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Re: 25 Year Old Male Umbrella Cockatoo Biting

Postby liz » Tue Nov 29, 2016 6:52 am

They mourn just as much if not more than a human. He felt that his human left him and hue was not able to tell the other humans how he felt. They must not have known anything about parrots. Moving it from place to place hurt him badly. No wonder he was a screamer.

I would not have survived that much trauma after 15 years of love and security. If I could not express myself I would be a screamer too. Kudos to you for stepping up to help him. His memory of the experience will never go away.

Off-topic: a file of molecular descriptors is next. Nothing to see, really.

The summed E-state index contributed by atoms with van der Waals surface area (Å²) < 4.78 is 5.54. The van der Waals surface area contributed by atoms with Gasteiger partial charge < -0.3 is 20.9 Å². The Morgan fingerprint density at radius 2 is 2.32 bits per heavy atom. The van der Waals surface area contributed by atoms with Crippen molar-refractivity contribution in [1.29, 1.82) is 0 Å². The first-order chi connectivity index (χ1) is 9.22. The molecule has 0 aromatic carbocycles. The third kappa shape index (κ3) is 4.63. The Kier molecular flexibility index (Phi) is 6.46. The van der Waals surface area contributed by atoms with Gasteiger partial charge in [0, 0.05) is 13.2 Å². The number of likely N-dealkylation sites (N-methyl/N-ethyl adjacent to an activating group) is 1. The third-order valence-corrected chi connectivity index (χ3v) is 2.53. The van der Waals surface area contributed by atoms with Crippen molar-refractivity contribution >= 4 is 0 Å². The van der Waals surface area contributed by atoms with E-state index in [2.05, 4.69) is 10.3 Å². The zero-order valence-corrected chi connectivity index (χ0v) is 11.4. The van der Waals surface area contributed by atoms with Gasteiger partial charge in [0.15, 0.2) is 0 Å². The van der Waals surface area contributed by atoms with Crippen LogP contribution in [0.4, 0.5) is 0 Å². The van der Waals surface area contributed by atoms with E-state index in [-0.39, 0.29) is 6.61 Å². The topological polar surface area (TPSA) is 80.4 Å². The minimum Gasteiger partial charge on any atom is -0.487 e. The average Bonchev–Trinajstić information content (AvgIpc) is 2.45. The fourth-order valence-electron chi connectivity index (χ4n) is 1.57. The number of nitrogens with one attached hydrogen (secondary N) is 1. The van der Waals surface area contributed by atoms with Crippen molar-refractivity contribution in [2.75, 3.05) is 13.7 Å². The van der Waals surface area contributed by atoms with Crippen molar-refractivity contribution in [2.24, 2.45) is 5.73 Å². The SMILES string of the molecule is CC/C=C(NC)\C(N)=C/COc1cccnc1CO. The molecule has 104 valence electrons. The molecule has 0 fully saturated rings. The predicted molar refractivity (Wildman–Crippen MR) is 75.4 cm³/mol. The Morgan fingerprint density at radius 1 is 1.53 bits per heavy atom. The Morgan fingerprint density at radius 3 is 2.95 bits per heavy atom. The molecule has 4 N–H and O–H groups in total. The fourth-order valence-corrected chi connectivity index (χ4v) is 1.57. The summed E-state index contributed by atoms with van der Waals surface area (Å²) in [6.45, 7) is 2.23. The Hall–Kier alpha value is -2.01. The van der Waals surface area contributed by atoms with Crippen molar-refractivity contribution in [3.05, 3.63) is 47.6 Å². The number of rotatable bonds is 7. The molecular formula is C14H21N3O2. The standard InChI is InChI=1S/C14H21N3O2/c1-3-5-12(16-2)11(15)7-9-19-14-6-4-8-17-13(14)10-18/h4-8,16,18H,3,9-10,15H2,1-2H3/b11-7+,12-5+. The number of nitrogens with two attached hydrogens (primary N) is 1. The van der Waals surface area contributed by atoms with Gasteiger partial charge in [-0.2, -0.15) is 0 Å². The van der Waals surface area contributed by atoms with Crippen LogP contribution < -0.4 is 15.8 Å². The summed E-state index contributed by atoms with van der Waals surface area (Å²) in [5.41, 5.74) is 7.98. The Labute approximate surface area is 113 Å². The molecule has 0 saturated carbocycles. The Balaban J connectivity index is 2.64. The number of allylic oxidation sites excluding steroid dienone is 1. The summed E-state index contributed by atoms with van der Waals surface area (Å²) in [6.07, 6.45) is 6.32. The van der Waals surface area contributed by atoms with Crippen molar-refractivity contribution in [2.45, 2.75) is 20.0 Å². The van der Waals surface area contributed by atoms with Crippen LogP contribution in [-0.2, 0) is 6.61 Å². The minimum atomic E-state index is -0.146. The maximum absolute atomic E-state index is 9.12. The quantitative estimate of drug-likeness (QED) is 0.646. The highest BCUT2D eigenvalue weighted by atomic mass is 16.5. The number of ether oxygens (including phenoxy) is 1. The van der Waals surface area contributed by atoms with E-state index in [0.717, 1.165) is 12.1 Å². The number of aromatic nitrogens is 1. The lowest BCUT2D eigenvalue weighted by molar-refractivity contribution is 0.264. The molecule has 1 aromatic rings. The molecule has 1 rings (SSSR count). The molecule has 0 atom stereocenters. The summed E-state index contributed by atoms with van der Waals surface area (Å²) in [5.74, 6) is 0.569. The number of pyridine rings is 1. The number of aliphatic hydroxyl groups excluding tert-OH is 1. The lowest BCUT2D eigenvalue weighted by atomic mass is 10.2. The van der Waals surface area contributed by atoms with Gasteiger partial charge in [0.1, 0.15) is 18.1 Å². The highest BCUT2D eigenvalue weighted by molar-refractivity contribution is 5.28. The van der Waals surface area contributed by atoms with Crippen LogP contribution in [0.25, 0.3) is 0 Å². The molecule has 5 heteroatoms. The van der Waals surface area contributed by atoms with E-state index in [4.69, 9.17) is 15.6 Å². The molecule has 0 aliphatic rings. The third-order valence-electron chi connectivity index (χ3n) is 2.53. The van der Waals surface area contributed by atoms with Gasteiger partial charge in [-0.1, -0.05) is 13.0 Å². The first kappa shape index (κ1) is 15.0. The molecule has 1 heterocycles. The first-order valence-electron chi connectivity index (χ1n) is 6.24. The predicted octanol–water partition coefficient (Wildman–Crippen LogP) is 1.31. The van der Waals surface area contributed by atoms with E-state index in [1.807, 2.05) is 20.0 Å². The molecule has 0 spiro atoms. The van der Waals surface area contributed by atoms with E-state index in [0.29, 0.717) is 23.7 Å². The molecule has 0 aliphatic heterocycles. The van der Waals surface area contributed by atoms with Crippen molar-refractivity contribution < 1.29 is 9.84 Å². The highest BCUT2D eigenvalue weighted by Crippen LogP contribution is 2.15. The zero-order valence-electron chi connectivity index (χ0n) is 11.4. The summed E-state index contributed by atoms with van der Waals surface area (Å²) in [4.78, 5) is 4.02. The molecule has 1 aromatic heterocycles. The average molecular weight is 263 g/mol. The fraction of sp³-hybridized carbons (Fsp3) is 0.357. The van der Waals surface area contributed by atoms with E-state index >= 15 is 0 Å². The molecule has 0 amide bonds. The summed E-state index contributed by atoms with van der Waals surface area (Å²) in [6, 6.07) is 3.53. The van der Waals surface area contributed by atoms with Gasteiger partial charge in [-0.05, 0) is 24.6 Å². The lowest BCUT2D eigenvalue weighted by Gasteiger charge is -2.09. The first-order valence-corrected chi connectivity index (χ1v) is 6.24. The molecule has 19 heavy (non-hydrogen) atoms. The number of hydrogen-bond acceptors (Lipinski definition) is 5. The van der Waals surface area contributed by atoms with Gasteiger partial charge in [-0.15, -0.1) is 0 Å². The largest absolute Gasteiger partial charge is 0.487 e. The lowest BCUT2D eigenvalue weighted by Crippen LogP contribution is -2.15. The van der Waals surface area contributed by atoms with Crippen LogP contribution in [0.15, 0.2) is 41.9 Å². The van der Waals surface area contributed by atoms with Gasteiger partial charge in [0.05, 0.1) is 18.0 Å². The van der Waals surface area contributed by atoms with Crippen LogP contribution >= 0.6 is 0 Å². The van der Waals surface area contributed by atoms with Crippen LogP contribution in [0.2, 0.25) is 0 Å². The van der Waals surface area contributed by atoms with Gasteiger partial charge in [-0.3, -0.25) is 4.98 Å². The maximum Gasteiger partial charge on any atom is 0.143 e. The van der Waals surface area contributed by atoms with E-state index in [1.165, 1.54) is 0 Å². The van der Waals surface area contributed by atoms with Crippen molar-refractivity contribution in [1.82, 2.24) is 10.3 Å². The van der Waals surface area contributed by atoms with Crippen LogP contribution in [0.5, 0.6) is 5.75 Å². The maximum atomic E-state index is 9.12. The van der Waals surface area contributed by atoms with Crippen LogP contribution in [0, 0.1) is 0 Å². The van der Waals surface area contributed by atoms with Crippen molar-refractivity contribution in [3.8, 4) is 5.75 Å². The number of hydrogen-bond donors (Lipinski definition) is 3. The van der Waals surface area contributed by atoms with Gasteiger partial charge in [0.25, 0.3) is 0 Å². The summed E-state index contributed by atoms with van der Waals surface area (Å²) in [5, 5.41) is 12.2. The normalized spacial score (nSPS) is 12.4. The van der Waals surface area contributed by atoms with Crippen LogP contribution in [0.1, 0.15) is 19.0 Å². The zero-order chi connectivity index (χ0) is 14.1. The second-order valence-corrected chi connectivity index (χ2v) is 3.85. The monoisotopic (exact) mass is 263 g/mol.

Myrtle was neglected and kept in a small cage that was right up against a Grey who was trapped in a small cage. I have had her for more than 5 years and she is still afraid when she sees a Grey. She is terrified of being caged and will not go in a cage that still has a door.

Wolf's Mimi was so traumatized that he is still working with her to push out the bad memories and replace it with love and respect. It is not easy and I can't tell you how much time it will take. Just like Mimi and Myrtle your bird can be helped even though the process is slow.

Your challenge is to help her feel that it was in the past.
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Re: 25 Year Old Male Umbrella Cockatoo Biting

Postby Bird woman » Tue Nov 29, 2016 10:17 am